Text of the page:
Milwaukee’s Grand Avenue
For much of the twentieth century, Wisconsin Avenue was the entertainment and retail center of the city.
When Kilbourntown developers planned Spring Street (W. Wisconsin Avenue) in 1835, the future street was a wild rice marsh from the Milwaukee River to just past what would become N. 4th Street. There, part of a Potawatomi village was set up at the base of a steep fifty-foot bluff, with the rest of the community living above the bluff.
Three years later, the federal government moved the native inhabitants west of the Mississippi River to make room for white settlers. Then the city-making began. The bluff was taken down with the resulting materials used to fill in the wetlands below. One Tory Hill worker, an Irish immigrant named Owen Powderly, was killed while working on the bluff removal. Part of it collapsed on him and his team of horses, killing them and injuring several other workers. By the late 1840s, the bluff was down, the swamp was raised, and the road ran up the Spring Street Hill and to the west.
On the other side of the river, in Juneautown, the road was known as Wisconsin Street. There was much less work to be done there, just a small bluff that needed to be removed and a ravine between Jackson and Van Buren Streets that had to be filled.
These improvements did not immediately make Wisconsin/Spring Street the main street it would become. For example, when the Civil War ended in 1865, thousands of residents celebrated the event on N. Water Street, the main commercial artery at the time.
In 1876, some citizens petitioned the Common Council to change the name of Spring Street to Grand Avenue. There was some resistance to the idea, as there always is to change. Some opponents said calling it “Grand” would not make it so. Others, taking a shot at the wealthy, influential petitioners, stated that maybe it should be named “Snobby Avenue.” But in a city where new proposals are discussed seemingly forever, the Council approved the new name in less than a month after receiving the petition.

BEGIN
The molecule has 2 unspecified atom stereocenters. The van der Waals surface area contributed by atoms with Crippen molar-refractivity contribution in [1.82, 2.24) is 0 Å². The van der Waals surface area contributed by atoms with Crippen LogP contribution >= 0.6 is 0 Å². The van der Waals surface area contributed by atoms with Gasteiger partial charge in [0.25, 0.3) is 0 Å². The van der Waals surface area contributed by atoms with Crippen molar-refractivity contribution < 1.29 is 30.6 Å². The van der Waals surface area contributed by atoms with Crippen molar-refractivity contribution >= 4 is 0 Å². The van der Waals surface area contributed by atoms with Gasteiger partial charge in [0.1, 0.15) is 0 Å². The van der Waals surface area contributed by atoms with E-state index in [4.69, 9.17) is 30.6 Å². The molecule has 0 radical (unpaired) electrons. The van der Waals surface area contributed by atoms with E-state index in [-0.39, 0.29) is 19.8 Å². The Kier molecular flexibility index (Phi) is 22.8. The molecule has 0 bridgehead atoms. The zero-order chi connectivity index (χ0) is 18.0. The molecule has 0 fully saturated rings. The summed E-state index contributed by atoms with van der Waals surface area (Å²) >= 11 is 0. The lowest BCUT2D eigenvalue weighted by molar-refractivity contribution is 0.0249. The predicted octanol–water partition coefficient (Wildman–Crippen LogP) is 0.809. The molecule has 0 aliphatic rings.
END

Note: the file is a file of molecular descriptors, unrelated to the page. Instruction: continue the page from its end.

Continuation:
Wisconsin Street/Grand Avenue was slated to have only one name and what it was to be was argued ad nauseam. World War I came and went. That war’s victory parade ran down Grand Avenue and Wisconsin Street, a sign that the thoroughfare was the number one street in the city. Finally, thirteen years later, on December 20, 1926, primarily over the objections of the merchants of Grand Avenue, the street was renamed Wisconsin Avenue.
For much of the twentieth century, Wisconsin Avenue was the entertainment and retail center for the city. It also became its heart. When thousands of ecstatic residents wanted to share their happiness when World War II ended, and when the 1957 Milwaukee Braves won the World Series, Wisconsin Avenue is where they came to celebrate. But city residents flocked to the suburban areas in the 1960s and new shopping malls and theaters were built there to serve them. Stores and theaters closed on Wisconsin Avenue and downtown became nearly deserted. The street is making a comeback now as is the entire downtown area.
Wisconsin Avenue was, of course, named for the state, which in turn was named for the Wisconsin River flowing through it into the Mississippi River. It is from a Native American language, although which one is not known, and its meaning, in spite of the numerous interpretations and spellings that have been offered, is uncertain.
As is befitting the city’s main street, many of Milwaukee’s most impressive buildings are on Wisconsin Avenue. There are too many to try to describe or even to enumerate in this column. They can be seen in all their glory on a walk down the avenue. The walker can learn about Milwaukee’s history and the background of some of its buildings by reading the historical markers and historic kiosks. Sculptures and statues of ducks, camels, soldiers, and saints among others are on display. Public art, like the animation of Janet Zweig‘s “Pedestrian Drama,” and the recently installed Reggie Baylor mural “The Answer to the Area…A.) Persons B.) Places C.)Things D.) All of the Above E.) None of the Above.” are also points of interest.
When Wisconsin Avenue crosses the Menomonee River Valley it enters a residential area. At Hawley Road it begins its run through western suburbs except for a section between N. 87th and N. 95th Streets that is part of Milwaukee. After that, the street leaves the city permanently.
Carl Baehr, a Milwaukee native, is the author of Milwaukee Streets: the Stories Behind their Names, and articles on local history topics. He has done extensive research on the sinking of the steamship Lady Elgin, the Newhall House Fire, and the Third Ward Fire for his upcoming book, “Dreams and Disasters: A History of the Irish in Milwaukee.” Baehr, a professional genealogist and historical researcher, gives talks on these subjects and on researching Catholic sacramental records. He earned an MLIS from the UW-Milwaukee School of Information Studies.